Alpha Protocol is one of those games that manages to eloquently teach you not to look forward to games too much. Video after trailer after dev-diary got sent down the pipe, and despite the game getting a significant delay from its original launch date, and despite the subtle shift in the flavour of those trailers (seriously, at one portion the game was all Jason Bourne and James Bond having some weird love-child, and then the next it was all about comedic yet buxom German arms dealers), we still couldn't wait to get into the game.
Even our short, PR-led preview of the game got us all excited, and ready to rush home and play.
So what in the name of Jack Bauer happened to make us literally rage-quit in the middle of the game?
Harder boiled than thou
Alpha Protocol is, ostensibly, a spy RPG. Think Mass Effect crossed with the Bourne films, and you've got a good idea.
You take the role of Michael Thorton, and like ME, there's a lot of early choices in Thorton's background that lets you really build an interesting character. You can be a field agent, a tech guy, or a soldier, and each choice affects your spread of skills, and some of your early interactions. You can also choose to be a Freelancer, someone who does odd jobs from merc to sniper to whatever - with this choice you get to choose your initial skill-spread. It's an interesting addition, though it was also our first feeling that some of the layers of choice in the game were a touch... artificial.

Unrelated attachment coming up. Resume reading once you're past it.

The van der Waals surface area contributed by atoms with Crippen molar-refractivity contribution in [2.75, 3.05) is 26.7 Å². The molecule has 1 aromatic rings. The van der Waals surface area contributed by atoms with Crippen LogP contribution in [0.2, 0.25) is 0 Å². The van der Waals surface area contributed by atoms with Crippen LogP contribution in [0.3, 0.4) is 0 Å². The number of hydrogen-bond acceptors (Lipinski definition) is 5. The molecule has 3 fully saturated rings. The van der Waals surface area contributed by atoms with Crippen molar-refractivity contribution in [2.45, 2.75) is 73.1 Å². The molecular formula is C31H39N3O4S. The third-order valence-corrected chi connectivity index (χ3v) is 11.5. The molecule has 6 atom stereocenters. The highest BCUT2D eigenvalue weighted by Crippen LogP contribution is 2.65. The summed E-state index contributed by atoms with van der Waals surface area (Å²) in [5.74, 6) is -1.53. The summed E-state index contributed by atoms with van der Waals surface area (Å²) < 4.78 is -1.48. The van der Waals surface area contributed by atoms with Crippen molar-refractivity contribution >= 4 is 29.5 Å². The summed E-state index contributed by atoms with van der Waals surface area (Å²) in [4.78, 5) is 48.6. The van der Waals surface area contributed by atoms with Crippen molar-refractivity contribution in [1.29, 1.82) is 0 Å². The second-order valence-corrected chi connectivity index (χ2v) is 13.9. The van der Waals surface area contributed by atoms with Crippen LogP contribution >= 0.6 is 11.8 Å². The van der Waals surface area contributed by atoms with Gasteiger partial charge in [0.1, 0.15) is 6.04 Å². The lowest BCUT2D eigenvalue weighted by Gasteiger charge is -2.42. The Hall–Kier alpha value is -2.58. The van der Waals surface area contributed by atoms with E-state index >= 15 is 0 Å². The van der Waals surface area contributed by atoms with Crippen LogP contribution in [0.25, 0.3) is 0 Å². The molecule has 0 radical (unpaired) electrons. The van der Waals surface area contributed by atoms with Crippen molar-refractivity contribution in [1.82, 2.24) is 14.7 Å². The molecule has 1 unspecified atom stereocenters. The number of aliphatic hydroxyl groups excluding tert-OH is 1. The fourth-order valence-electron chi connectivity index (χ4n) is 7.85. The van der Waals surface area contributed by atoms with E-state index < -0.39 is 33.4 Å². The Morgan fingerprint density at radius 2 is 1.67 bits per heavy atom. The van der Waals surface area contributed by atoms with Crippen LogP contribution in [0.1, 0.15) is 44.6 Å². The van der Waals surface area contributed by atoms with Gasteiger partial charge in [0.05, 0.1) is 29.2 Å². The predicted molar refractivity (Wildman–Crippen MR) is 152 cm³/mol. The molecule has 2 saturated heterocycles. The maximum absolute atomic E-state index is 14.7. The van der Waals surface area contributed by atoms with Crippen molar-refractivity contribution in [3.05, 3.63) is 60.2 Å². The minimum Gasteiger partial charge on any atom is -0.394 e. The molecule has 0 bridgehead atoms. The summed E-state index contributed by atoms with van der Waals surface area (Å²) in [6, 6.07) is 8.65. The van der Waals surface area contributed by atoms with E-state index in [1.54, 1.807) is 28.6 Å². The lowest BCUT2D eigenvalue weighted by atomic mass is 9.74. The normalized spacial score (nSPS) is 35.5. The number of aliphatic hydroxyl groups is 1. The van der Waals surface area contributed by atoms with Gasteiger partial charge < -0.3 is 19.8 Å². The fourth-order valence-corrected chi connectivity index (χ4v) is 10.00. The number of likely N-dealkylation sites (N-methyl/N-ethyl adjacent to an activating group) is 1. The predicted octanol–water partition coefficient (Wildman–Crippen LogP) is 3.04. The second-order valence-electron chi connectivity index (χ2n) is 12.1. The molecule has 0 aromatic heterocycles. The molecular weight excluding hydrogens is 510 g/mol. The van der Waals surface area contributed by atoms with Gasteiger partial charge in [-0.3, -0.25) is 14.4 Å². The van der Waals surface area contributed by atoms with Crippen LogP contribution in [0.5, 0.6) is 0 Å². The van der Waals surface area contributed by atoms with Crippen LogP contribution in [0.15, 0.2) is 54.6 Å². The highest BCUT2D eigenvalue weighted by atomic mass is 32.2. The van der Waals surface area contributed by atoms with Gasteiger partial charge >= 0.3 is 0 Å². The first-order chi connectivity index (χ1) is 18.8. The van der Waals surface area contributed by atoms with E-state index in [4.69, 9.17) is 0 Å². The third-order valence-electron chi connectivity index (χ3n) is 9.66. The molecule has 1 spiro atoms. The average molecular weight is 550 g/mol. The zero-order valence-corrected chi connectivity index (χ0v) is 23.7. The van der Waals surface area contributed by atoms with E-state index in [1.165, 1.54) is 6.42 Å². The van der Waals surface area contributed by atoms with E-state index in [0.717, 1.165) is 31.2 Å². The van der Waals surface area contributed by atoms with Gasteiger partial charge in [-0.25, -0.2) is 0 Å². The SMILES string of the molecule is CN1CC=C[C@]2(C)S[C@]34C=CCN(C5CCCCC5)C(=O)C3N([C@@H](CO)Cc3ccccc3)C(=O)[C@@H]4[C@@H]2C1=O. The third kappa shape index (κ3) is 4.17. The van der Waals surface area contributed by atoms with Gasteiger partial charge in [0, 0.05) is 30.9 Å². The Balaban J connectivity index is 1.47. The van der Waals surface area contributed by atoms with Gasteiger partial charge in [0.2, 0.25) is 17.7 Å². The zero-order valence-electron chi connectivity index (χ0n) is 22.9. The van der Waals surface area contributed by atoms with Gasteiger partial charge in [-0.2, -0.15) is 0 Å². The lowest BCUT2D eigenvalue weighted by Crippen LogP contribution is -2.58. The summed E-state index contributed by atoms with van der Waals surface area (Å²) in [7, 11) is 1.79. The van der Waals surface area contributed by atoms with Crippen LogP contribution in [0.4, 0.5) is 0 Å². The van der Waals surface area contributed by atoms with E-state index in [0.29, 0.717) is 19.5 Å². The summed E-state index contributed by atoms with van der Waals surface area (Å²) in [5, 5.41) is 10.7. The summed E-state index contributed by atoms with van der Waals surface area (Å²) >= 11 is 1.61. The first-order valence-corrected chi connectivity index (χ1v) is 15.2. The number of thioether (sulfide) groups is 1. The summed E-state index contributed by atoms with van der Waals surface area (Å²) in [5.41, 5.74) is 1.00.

Interestingly, you can also choose what part of your career you're in - you might be a rookie, and then get certain choices and dialogue lines in the early game, or you can be a veteran, and get a slightly different feel. It's a nice touch, this story-based character-building, and it really helps you get start getting a feel for your take on Thorton even before the game begins.
Which is good, because the game begins very hard and fast, as you wake up from a drugged stupor and have to fight your way past armed guards out of a mysterious facility.
Even from the outset, red herrings, in true spy story style, abound, and it takes a little while for you to work out what's what. But eventually you learn you've been recruited into Alpha Protocol, a clandestine group so secret that it is the ultimate in deniable operations - the kind of group that can do what other clandestine groups cannot.
It's pretty standard fare, truth be told, and from the outset the game's voice-acting - or more accurately, voice-recording - isn't doing the AP any favours. No matter the environment, everyone sounds like they're talking inside a big empty room. That said, while some characters are cookie-cutter standard ("Ah, the smarmy tech guy! And here's the stern African American who'd be played by Morgan Freeman!"), others, like the analyst you meet early on, seem a lot more well drawn and voiced.
For what it's worth, there's hundreds of hours of dialogue in the game, so that counts for something. And the dialogue comes with a lot of interesting choices. AP runs on what the devs called the three JBs, based off of the three iconic spies I've mentioned already in this article - typically you'll have a professional option, a suave option, or an aggressive one to choose from, as well as the occasionally funny one or something else. Different characters respond to different stimuli, very similar to Mass Effect, but instead of your choices affecting your own overall moral stance, your relationship with that character is tracked.